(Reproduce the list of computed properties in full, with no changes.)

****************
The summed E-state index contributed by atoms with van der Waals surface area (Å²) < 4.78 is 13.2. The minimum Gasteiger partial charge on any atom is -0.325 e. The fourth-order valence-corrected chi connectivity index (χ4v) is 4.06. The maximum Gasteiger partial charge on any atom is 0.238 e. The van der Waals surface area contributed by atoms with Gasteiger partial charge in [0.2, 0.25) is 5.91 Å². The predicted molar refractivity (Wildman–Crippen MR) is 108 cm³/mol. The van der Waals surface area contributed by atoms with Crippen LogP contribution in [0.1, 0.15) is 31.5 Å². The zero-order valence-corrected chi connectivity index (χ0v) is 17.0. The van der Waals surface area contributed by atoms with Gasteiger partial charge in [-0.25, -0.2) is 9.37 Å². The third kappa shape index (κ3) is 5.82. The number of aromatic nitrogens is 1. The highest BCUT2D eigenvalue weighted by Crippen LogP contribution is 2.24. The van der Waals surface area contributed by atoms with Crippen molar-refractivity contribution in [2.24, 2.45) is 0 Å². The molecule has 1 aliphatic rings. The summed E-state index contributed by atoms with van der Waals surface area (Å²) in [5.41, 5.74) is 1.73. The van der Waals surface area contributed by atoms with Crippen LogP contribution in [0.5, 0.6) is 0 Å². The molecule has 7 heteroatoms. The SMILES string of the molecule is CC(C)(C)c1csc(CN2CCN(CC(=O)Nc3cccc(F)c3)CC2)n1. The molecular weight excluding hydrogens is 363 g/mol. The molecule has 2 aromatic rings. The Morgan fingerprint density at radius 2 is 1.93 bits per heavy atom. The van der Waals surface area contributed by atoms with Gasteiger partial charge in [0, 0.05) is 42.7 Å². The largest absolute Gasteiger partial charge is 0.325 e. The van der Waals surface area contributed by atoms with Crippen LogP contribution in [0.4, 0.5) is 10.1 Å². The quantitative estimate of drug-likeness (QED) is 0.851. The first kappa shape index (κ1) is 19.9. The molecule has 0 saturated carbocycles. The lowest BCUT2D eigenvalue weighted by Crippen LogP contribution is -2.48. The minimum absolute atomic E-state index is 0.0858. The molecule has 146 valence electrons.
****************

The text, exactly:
The summed E-state index contributed by atoms with van der Waals surface area (Å²) < 4.78 is 13.2. The minimum Gasteiger partial charge on any atom is -0.325 e. The fourth-order valence-corrected chi connectivity index (χ4v) is 4.06. The maximum Gasteiger partial charge on any atom is 0.238 e. The van der Waals surface area contributed by atoms with Gasteiger partial charge in [0.2, 0.25) is 5.91 Å². The predicted molar refractivity (Wildman–Crippen MR) is 108 cm³/mol. The van der Waals surface area contributed by atoms with Crippen LogP contribution in [0.1, 0.15) is 31.5 Å². The zero-order valence-corrected chi connectivity index (χ0v) is 17.0. The van der Waals surface area contributed by atoms with Gasteiger partial charge in [-0.25, -0.2) is 9.37 Å². The third kappa shape index (κ3) is 5.82. The number of aromatic nitrogens is 1. The highest BCUT2D eigenvalue weighted by Crippen LogP contribution is 2.24. The van der Waals surface area contributed by atoms with Crippen molar-refractivity contribution in [2.24, 2.45) is 0 Å². The molecule has 1 aliphatic rings. The summed E-state index contributed by atoms with van der Waals surface area (Å²) in [5.41, 5.74) is 1.73. The van der Waals surface area contributed by atoms with Crippen LogP contribution in [0.5, 0.6) is 0 Å². The molecule has 7 heteroatoms. The SMILES string of the molecule is CC(C)(C)c1csc(CN2CCN(CC(=O)Nc3cccc(F)c3)CC2)n1. The molecular weight excluding hydrogens is 363 g/mol. The molecule has 2 aromatic rings. The Morgan fingerprint density at radius 2 is 1.93 bits per heavy atom. The van der Waals surface area contributed by atoms with Gasteiger partial charge in [0, 0.05) is 42.7 Å². The largest absolute Gasteiger partial charge is 0.325 e. The van der Waals surface area contributed by atoms with Crippen LogP contribution in [0.4, 0.5) is 10.1 Å². The quantitative estimate of drug-likeness (QED) is 0.851. The first kappa shape index (κ1) is 19.9. The molecule has 0 saturated carbocycles. The lowest BCUT2D eigenvalue weighted by Crippen LogP contribution is -2.48. The minimum absolute atomic E-state index is 0.0858. The molecule has 146 valence electrons.